Cougar center fielder Mike Medrano is chasing that dream every kid that picks up a bat and a glove has: to someday play in the major leagues.
"It has always been a dream for me," he said. "Hopefully I can get drafted and move on up through the organization.
"But if for some reason it doesn't work out this year, I'll be returning to a great club next year."
He was born in Weslaco, Texas, and at an early age his talent for the game shone bright.
Since his parents Mark and Norma were divorced, he got a lot of influence to play baseball through his uncles.
"My mom's brothers definitely influenced me," he said. "They made sure that I followed through with the game. I owe a lot to them for getting me to where I am."
When he was an eight-year-old, his parents decided to remarry and move out of the Rio Grande Valley to a place where they knew their son could develop into a better ball player and get seen by more baseball people.
That place was Pearland, Texas, where he earned four varsity letters at Pearland High School.
Even though he never played on a playoff team, he was honored four consecutive years with all-district selections and in his senior year was named to both the all-Greater Houston team and the all-state team.
"It was some fun times for me there, although I was never on a winning team."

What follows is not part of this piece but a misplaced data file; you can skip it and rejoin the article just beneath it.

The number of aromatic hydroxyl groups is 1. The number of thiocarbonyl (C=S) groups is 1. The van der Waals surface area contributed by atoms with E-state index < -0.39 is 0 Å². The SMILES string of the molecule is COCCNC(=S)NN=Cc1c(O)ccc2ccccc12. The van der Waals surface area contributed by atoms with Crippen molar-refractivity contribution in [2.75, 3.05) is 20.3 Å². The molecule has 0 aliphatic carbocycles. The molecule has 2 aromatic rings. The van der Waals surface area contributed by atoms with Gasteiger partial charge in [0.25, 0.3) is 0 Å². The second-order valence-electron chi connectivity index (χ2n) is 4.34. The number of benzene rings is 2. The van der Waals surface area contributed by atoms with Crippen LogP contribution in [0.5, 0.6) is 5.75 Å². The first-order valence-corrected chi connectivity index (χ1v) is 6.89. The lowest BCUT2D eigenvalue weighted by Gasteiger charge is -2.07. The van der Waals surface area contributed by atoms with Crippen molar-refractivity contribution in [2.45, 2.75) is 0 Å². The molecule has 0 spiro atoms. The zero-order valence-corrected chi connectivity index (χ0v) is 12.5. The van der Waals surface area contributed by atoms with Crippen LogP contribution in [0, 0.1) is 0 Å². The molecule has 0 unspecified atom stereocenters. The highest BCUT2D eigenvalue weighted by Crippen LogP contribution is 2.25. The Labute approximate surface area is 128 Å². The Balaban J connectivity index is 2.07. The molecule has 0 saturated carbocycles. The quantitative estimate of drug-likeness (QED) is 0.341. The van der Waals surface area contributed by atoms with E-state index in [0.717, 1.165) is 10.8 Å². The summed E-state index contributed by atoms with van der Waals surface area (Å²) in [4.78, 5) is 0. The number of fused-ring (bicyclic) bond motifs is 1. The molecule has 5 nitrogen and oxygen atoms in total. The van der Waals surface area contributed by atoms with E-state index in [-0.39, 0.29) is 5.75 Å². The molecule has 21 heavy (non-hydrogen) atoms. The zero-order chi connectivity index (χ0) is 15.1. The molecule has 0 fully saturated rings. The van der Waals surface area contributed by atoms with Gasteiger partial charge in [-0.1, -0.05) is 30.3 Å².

However, his talents were enough to catch the eye of one particular coach, Rayner Noble.
"Coach Noble was the first to see me and always kept up with me," Medrano said.
With the interest that Houston showed in him, it made his decision to come to UH easy.
"Once I saw the facilities, I felt coming here was going to be great for me," he said. "Knowing the guys and talent that were also deciding to come to UH made it clear to me we were going to have a good team."
He is a student of the game and is always trying to learn to play more like his favorite player, San Diego Padre Tony Gwynn.
"(Gwynn's) talent speaks for itself. He's won many batting titles, but I like him also because he is a class act off the field as well."
Medrano has had to learn to adjust through the years to the rigors of college life. But in his third year, maturity is setting in.
"My first two years were rough (partying a lot), but I've battled back this year and got my act together," Medrano said. "But I still have fun. Being with the baseball team gives me the chance to be with the best fraternity on campus."
Medrano said people should be more considerate when it comes to evaluating the student-athlete.
"It gets stressful when you're struggling as an athlete," Medrano said.
"People think we got it easy, but if they only knew how stressful it is.
"Most people here have jobs, and we got our jobs to play for the university."